Raccoon rabies shot from zero to 67 confirmed cases this year out of 218 total rabies cases statewide, but there's no need to panic, officials say.
If treated, there's no serious problem posed to humans, state Health Department officials said as they gave state Department of Environmental Conservation regional game managers a breakdown of the state rabies laboratory's findings.
"In fact," said the lab director, Charles Trimarchi, "there has not been a single human death reported during this new outbreak of eastern raccoon rabies."
One official said there is a danger.
"The raccoons' abundance here and the presence of two major state parks in our region give us a high potential for human contact," said the DEC's regional wildlife manager, Terry Moore. "It's a time bomb."
But state parks officials dispute that.
"Not one single case of rabies has been documented in any raccoon trapped in the state parks," said Thomas Lyons, principal environmental analyst for the State Office of Parks and Recreation.
"We have had several raccoon bites in Letchworth this year -- and a lot more complaints of nuisance raccoons. But we do have a (test) management plan in place there. Other parks may adopt it soon, including Allegany State Park," Lyons said.
Eight confirmed raccoon rabies cases have been reported in Allegany County outside the park so far this year.
Parks' top management has decreed that live traps will be used and the animals taken away and dispatched.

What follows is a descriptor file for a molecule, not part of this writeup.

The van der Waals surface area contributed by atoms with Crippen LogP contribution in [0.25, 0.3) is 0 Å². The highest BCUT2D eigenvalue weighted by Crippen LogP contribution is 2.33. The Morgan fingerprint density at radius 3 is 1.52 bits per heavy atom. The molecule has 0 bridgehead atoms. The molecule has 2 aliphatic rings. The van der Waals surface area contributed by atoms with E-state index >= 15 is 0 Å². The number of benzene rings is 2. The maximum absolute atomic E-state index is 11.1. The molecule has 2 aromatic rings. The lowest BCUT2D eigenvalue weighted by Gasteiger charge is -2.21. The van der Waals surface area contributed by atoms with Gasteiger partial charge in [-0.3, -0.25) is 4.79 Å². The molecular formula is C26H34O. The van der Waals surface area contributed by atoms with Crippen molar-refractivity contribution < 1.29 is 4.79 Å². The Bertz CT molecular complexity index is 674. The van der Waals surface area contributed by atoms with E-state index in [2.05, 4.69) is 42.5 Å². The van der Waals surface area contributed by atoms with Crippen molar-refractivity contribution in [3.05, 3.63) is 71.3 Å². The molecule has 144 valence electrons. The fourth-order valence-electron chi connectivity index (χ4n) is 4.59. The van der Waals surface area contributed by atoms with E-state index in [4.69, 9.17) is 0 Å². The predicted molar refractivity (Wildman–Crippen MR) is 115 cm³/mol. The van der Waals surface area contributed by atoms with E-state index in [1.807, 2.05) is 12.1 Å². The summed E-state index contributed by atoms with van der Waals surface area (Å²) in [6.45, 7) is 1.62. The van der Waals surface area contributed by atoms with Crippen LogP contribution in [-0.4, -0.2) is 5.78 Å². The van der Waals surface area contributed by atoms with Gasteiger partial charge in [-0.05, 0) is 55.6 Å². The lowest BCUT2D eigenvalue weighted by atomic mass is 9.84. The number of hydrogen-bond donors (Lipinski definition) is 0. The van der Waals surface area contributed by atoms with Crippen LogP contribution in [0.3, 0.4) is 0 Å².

"Leg-hold traps might be more efficient," Lyons said, "but there is concern of accident or injury to pets or non-target species. Besides, significant public concern about leg-hold traps surfaced during meetings on the Letchworth problem in the fall of 1989."
Rabies is endemic in many animal populations. If bitten -- or even exposed to the saliva of a rabid animal -- a human may contract the disease. Untreated, it is fatal.
"New York has always had rabid foxes and skunks," said Trimarchi, "mostly in the North Country, where fox rabies in Ontario has its southernmost range.
"And we get rabid bats, especially in the Southern Tier. Some years we have outbreaks of both, or outbreaks of one or the other. In 1989, for instance, we had a very low total -- 54 confirmed cases of rabies, all bats."
In 1990, however, his lab confirmed 218 cases of rabies, 67 of them in raccoons. Until this year, no raccoons here were found to contain the virus.
The general rule for prevention is simple: If you see a raccoon during daylight hours, or acting "strange," ignore it. If you find a dead raccoon, leave it.